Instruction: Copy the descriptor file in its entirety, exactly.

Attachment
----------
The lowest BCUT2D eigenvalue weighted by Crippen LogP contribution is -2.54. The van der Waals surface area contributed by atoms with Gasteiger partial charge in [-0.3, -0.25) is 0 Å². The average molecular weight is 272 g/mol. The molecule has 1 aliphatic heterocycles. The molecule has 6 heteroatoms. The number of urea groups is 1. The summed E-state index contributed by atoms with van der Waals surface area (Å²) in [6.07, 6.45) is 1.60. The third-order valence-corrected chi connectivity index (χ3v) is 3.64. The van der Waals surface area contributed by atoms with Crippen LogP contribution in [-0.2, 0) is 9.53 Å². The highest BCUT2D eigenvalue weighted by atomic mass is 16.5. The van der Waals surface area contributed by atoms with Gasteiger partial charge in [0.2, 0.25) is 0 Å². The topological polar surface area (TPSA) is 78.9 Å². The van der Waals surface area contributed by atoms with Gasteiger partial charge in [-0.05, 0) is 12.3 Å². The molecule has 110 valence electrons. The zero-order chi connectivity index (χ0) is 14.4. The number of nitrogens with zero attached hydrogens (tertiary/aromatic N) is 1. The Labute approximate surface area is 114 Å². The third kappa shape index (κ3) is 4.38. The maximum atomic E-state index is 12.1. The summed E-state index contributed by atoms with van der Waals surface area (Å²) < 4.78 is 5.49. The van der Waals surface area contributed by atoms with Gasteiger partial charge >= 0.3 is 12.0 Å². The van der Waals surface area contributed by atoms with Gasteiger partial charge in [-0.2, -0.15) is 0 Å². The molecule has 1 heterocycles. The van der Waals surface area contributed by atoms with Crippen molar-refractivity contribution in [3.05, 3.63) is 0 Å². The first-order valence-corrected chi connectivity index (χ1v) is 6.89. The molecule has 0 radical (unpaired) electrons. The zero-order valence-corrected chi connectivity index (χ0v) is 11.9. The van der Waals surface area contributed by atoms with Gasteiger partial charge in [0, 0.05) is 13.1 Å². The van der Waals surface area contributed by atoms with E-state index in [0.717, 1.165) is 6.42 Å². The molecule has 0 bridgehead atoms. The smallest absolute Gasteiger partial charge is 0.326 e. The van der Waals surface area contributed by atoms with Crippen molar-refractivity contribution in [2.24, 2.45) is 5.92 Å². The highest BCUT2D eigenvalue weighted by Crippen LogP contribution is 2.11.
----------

The lowest BCUT2D eigenvalue weighted by Crippen LogP contribution is -2.54. The van der Waals surface area contributed by atoms with Gasteiger partial charge in [-0.3, -0.25) is 0 Å². The average molecular weight is 272 g/mol. The molecule has 1 aliphatic heterocycles. The molecule has 6 heteroatoms. The number of urea groups is 1. The summed E-state index contributed by atoms with van der Waals surface area (Å²) in [6.07, 6.45) is 1.60. The third-order valence-corrected chi connectivity index (χ3v) is 3.64. The van der Waals surface area contributed by atoms with Crippen LogP contribution in [-0.2, 0) is 9.53 Å². The highest BCUT2D eigenvalue weighted by atomic mass is 16.5. The van der Waals surface area contributed by atoms with Gasteiger partial charge in [0.2, 0.25) is 0 Å². The topological polar surface area (TPSA) is 78.9 Å². The van der Waals surface area contributed by atoms with Gasteiger partial charge in [-0.05, 0) is 12.3 Å². The molecule has 110 valence electrons. The zero-order chi connectivity index (χ0) is 14.4. The number of nitrogens with zero attached hydrogens (tertiary/aromatic N) is 1. The Labute approximate surface area is 114 Å². The third kappa shape index (κ3) is 4.38. The maximum atomic E-state index is 12.1. The summed E-state index contributed by atoms with van der Waals surface area (Å²) < 4.78 is 5.49. The van der Waals surface area contributed by atoms with Gasteiger partial charge >= 0.3 is 12.0 Å². The van der Waals surface area contributed by atoms with Gasteiger partial charge in [-0.2, -0.15) is 0 Å². The molecule has 1 heterocycles. The van der Waals surface area contributed by atoms with Crippen molar-refractivity contribution in [3.05, 3.63) is 0 Å². The first-order valence-corrected chi connectivity index (χ1v) is 6.89. The molecule has 0 radical (unpaired) electrons. The zero-order valence-corrected chi connectivity index (χ0v) is 11.9. The van der Waals surface area contributed by atoms with Gasteiger partial charge in [0, 0.05) is 13.1 Å². The van der Waals surface area contributed by atoms with E-state index in [0.717, 1.165) is 6.42 Å². The molecule has 0 bridgehead atoms. The smallest absolute Gasteiger partial charge is 0.326 e. The van der Waals surface area contributed by atoms with Crippen molar-refractivity contribution in [2.24, 2.45) is 5.92 Å². The highest BCUT2D eigenvalue weighted by Crippen LogP contribution is 2.11.